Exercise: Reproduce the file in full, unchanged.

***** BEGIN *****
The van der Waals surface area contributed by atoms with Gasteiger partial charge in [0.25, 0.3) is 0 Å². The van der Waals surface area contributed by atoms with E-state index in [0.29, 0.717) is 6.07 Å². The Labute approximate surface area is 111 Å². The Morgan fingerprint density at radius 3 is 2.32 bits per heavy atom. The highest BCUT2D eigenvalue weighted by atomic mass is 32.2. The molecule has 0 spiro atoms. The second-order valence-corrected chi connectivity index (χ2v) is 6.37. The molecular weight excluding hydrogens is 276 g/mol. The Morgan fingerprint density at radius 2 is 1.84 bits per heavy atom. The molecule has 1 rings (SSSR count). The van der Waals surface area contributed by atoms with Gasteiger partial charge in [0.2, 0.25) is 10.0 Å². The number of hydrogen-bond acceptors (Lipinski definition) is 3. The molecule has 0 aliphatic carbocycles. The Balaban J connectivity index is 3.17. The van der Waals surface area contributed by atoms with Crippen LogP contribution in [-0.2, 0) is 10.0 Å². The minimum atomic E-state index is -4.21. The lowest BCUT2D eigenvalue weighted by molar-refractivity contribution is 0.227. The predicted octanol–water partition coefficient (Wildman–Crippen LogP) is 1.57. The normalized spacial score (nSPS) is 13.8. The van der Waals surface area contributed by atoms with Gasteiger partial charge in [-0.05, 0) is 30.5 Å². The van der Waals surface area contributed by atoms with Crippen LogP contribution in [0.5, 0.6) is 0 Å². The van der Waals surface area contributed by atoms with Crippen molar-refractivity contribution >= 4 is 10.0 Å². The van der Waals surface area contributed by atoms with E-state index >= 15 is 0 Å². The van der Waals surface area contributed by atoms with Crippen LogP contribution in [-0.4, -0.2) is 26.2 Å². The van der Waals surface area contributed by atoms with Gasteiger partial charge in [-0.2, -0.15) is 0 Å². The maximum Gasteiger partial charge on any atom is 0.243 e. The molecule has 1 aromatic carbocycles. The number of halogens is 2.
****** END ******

The van der Waals surface area contributed by atoms with Gasteiger partial charge in [0.25, 0.3) is 0 Å². The van der Waals surface area contributed by atoms with E-state index in [0.29, 0.717) is 6.07 Å². The Labute approximate surface area is 111 Å². The Morgan fingerprint density at radius 3 is 2.32 bits per heavy atom. The highest BCUT2D eigenvalue weighted by atomic mass is 32.2. The molecule has 0 spiro atoms. The second-order valence-corrected chi connectivity index (χ2v) is 6.37. The molecular weight excluding hydrogens is 276 g/mol. The Morgan fingerprint density at radius 2 is 1.84 bits per heavy atom. The molecule has 1 rings (SSSR count). The van der Waals surface area contributed by atoms with Gasteiger partial charge in [0.2, 0.25) is 10.0 Å². The number of hydrogen-bond acceptors (Lipinski definition) is 3. The molecule has 0 aliphatic carbocycles. The Balaban J connectivity index is 3.17. The van der Waals surface area contributed by atoms with Crippen LogP contribution in [-0.2, 0) is 10.0 Å². The minimum atomic E-state index is -4.21. The lowest BCUT2D eigenvalue weighted by molar-refractivity contribution is 0.227. The predicted octanol–water partition coefficient (Wildman–Crippen LogP) is 1.57. The normalized spacial score (nSPS) is 13.8. The van der Waals surface area contributed by atoms with Gasteiger partial charge in [-0.05, 0) is 30.5 Å². The van der Waals surface area contributed by atoms with Crippen LogP contribution in [0.5, 0.6) is 0 Å². The van der Waals surface area contributed by atoms with Crippen molar-refractivity contribution >= 4 is 10.0 Å². The van der Waals surface area contributed by atoms with E-state index >= 15 is 0 Å². The van der Waals surface area contributed by atoms with Crippen LogP contribution in [-0.4, -0.2) is 26.2 Å². The van der Waals surface area contributed by atoms with Gasteiger partial charge in [-0.2, -0.15) is 0 Å². The maximum Gasteiger partial charge on any atom is 0.243 e. The molecule has 1 aromatic carbocycles. The number of halogens is 2.